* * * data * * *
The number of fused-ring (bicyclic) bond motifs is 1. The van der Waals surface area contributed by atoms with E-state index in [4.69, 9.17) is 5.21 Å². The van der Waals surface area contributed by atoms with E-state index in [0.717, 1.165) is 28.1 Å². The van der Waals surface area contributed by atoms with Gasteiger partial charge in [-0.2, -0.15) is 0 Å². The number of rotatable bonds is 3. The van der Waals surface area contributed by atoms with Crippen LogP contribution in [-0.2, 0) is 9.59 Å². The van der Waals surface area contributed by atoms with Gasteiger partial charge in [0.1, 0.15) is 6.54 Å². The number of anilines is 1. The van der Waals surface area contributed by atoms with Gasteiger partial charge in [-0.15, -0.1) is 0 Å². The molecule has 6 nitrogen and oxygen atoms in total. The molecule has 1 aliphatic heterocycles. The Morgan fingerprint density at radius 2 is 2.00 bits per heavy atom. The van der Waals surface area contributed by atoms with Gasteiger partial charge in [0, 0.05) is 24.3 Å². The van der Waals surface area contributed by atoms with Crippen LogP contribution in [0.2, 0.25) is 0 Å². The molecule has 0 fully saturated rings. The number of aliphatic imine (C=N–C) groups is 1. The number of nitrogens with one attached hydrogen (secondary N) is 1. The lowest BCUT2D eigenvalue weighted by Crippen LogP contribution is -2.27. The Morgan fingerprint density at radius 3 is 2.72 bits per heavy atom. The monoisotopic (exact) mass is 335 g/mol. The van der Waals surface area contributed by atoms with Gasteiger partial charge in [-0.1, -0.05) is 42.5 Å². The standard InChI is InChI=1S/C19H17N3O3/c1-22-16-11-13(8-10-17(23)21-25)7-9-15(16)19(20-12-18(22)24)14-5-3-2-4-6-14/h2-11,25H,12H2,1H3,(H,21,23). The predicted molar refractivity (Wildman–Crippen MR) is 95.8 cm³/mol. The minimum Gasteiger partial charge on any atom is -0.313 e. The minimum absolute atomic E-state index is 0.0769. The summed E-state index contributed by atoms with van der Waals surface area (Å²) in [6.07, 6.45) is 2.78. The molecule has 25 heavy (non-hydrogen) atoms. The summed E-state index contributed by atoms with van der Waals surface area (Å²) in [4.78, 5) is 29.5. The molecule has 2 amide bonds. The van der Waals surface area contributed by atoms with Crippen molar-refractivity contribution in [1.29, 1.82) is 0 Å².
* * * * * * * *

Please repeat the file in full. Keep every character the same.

The number of fused-ring (bicyclic) bond motifs is 1. The van der Waals surface area contributed by atoms with E-state index in [4.69, 9.17) is 5.21 Å². The van der Waals surface area contributed by atoms with E-state index in [0.717, 1.165) is 28.1 Å². The van der Waals surface area contributed by atoms with Gasteiger partial charge in [-0.2, -0.15) is 0 Å². The number of rotatable bonds is 3. The van der Waals surface area contributed by atoms with Crippen LogP contribution in [-0.2, 0) is 9.59 Å². The van der Waals surface area contributed by atoms with Gasteiger partial charge in [0.1, 0.15) is 6.54 Å². The number of anilines is 1. The van der Waals surface area contributed by atoms with Gasteiger partial charge in [-0.15, -0.1) is 0 Å². The molecule has 6 nitrogen and oxygen atoms in total. The molecule has 1 aliphatic heterocycles. The Morgan fingerprint density at radius 2 is 2.00 bits per heavy atom. The van der Waals surface area contributed by atoms with Gasteiger partial charge in [0, 0.05) is 24.3 Å². The van der Waals surface area contributed by atoms with Crippen LogP contribution in [0.2, 0.25) is 0 Å². The molecule has 0 fully saturated rings. The number of aliphatic imine (C=N–C) groups is 1. The number of nitrogens with one attached hydrogen (secondary N) is 1. The lowest BCUT2D eigenvalue weighted by Crippen LogP contribution is -2.27. The Morgan fingerprint density at radius 3 is 2.72 bits per heavy atom. The monoisotopic (exact) mass is 335 g/mol. The van der Waals surface area contributed by atoms with Gasteiger partial charge in [-0.1, -0.05) is 42.5 Å². The standard InChI is InChI=1S/C19H17N3O3/c1-22-16-11-13(8-10-17(23)21-25)7-9-15(16)19(20-12-18(22)24)14-5-3-2-4-6-14/h2-11,25H,12H2,1H3,(H,21,23). The predicted molar refractivity (Wildman–Crippen MR) is 95.8 cm³/mol. The minimum Gasteiger partial charge on any atom is -0.313 e. The minimum absolute atomic E-state index is 0.0769. The summed E-state index contributed by atoms with van der Waals surface area (Å²) in [6.07, 6.45) is 2.78. The molecule has 25 heavy (non-hydrogen) atoms. The summed E-state index contributed by atoms with van der Waals surface area (Å²) in [4.78, 5) is 29.5. The molecule has 2 amide bonds. The van der Waals surface area contributed by atoms with Crippen molar-refractivity contribution in [1.29, 1.82) is 0 Å².